Last week the UK treasury forbade the Scottish Government access to a £150 million fossil fuel fund which can only be accessed by Scottish Ministers for the purpose of renewable energy promotion.

It is a frustrating situation as their action put at risk a dynamic and prosperous future for the Highlands and Islands.

This action will do nothing to help Ross-shire or others areas of the north and west.


A LOCAL hotelier contacted me recently with an idea on how to boost tourism numbers and improve environmental management.

From November to February tourists numbers are down and the main business is from those who shoot and fish. Red deer and salmon are a natural resource yet access to them is limited.

However the introduction of a universal gaming licence could help remedy that.

A licence could work along these lines. For example the licence could cost £150. A limit could be set on the amount of game/fish taken in a day. The hunter\fisher would be accompanied and instructed by a trained gamekeeper and the landowner would receive a bounty, say £50 for a deer, or £10 for a salmon.

This could result in more tourism, boosting local trade, and ensuring better land and game management.

A radical, revolutionary and original idea? No. It happens in Canada and most of our European neighbours.


THE incident of the Marco Polo has raised a number of questions. I am sure that better co-ordination of public agencies will accrue following the outbreak of the winter vomiting bug.

However, that said, it is incumbent upon the owners of the ship to act in a responsible manner. Unless health services and other interested parties are aware of the full facts then it is difficult for them to act in an appropriate way with appropriate speed.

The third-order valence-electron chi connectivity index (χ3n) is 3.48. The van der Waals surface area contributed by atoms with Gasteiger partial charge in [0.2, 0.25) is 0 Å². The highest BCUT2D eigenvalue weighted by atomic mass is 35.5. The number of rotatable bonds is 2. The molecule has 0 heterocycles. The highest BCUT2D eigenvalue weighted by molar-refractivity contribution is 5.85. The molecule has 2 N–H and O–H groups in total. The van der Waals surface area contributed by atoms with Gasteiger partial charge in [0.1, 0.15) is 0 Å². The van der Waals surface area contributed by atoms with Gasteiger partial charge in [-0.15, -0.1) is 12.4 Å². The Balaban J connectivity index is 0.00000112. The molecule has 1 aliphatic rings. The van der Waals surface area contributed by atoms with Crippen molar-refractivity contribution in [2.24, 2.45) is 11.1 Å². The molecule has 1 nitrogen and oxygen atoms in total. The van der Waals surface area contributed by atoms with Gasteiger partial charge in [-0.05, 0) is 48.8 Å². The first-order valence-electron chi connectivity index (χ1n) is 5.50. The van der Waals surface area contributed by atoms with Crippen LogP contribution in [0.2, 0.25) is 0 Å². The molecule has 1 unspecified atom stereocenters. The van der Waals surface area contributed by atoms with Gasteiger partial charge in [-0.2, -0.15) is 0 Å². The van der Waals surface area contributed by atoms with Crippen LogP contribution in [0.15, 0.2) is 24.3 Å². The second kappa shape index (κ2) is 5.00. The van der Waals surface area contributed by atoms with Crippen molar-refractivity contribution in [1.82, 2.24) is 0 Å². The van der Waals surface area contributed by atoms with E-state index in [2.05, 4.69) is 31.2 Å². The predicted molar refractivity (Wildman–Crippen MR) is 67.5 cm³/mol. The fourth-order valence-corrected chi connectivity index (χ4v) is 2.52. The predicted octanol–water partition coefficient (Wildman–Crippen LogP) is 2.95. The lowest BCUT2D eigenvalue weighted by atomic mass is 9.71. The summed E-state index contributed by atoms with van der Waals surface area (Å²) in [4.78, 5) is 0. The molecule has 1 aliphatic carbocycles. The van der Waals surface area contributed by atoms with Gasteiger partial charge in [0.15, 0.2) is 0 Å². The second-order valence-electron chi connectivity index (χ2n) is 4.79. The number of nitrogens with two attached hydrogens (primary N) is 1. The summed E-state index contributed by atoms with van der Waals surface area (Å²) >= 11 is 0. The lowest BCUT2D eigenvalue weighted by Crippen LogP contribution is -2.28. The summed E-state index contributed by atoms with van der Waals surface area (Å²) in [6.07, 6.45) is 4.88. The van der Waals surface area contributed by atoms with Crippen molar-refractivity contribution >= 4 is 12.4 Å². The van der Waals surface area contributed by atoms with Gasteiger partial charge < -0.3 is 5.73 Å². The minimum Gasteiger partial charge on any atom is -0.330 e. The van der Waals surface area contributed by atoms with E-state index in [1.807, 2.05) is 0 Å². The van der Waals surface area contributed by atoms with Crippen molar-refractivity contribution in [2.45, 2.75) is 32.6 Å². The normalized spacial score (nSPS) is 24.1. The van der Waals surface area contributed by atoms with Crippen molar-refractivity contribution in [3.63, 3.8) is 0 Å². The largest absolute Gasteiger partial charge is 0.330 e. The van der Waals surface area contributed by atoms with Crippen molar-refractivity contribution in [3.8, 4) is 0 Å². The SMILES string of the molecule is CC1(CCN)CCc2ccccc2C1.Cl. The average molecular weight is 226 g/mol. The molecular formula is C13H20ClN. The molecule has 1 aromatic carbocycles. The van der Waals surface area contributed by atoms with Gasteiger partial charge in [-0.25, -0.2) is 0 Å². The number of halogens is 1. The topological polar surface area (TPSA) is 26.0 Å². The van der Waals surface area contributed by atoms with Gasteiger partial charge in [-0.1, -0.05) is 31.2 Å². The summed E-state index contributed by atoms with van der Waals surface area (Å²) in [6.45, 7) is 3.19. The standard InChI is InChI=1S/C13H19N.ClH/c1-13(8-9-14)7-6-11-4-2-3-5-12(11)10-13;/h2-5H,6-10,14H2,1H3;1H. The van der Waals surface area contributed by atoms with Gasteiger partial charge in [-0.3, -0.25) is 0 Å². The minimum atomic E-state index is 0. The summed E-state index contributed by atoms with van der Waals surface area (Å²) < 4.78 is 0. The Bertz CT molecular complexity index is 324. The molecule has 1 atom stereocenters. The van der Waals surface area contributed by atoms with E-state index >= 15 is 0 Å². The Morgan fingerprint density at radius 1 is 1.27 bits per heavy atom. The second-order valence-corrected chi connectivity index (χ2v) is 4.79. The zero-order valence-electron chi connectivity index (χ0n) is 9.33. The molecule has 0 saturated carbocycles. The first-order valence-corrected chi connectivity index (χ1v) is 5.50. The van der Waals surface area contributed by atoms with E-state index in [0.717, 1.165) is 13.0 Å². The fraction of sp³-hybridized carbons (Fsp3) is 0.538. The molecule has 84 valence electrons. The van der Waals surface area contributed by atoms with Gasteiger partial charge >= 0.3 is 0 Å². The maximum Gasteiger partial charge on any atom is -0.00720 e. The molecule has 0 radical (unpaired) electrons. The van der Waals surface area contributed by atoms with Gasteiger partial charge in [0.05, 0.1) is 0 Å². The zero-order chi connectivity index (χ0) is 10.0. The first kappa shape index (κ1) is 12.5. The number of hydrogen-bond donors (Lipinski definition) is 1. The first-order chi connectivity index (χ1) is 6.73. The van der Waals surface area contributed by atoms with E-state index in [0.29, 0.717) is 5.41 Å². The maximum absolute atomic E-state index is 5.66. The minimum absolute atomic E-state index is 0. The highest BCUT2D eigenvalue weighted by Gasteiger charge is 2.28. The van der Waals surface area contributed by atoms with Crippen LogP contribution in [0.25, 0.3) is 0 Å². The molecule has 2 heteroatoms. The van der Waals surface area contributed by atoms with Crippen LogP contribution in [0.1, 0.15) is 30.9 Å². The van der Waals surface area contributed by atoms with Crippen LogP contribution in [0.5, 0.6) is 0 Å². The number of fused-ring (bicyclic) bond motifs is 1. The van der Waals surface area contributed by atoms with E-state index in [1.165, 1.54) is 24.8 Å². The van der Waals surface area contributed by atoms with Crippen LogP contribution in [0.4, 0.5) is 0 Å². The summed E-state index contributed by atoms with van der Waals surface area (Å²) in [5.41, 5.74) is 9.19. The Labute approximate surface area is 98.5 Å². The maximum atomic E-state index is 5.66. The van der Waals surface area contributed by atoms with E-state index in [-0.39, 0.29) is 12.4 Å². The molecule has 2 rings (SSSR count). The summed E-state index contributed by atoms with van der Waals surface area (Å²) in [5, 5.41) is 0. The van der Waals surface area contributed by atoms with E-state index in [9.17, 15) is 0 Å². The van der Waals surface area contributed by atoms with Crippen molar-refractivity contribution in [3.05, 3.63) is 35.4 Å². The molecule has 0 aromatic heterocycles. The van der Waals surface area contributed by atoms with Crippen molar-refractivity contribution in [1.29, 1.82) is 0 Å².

LAST week I wrote to Patrick Harvie MSP (convenor of Holyrood's transport committee) asking the committee to make a submission on the consultation to the National Express rail services' franchise calling for the safeguarding of the Highland Chieftain service from Inverness to London.

UK Government Ministers have failed to give cast iron guarantees that no service will be cut or downgraded on the line. However, there is to be a public consultation on the future of the franchise.

Therefore I would urge business users and commuters who use and value this direct route to make their voices heard and make a submission to the consultation for the continuation of this excellent service.

Any further loss of direct routes to the Highlands would be a blow to the accessibility and connectivity of the area.

Friday, 17 July 2009

Confident Scotland is leading the way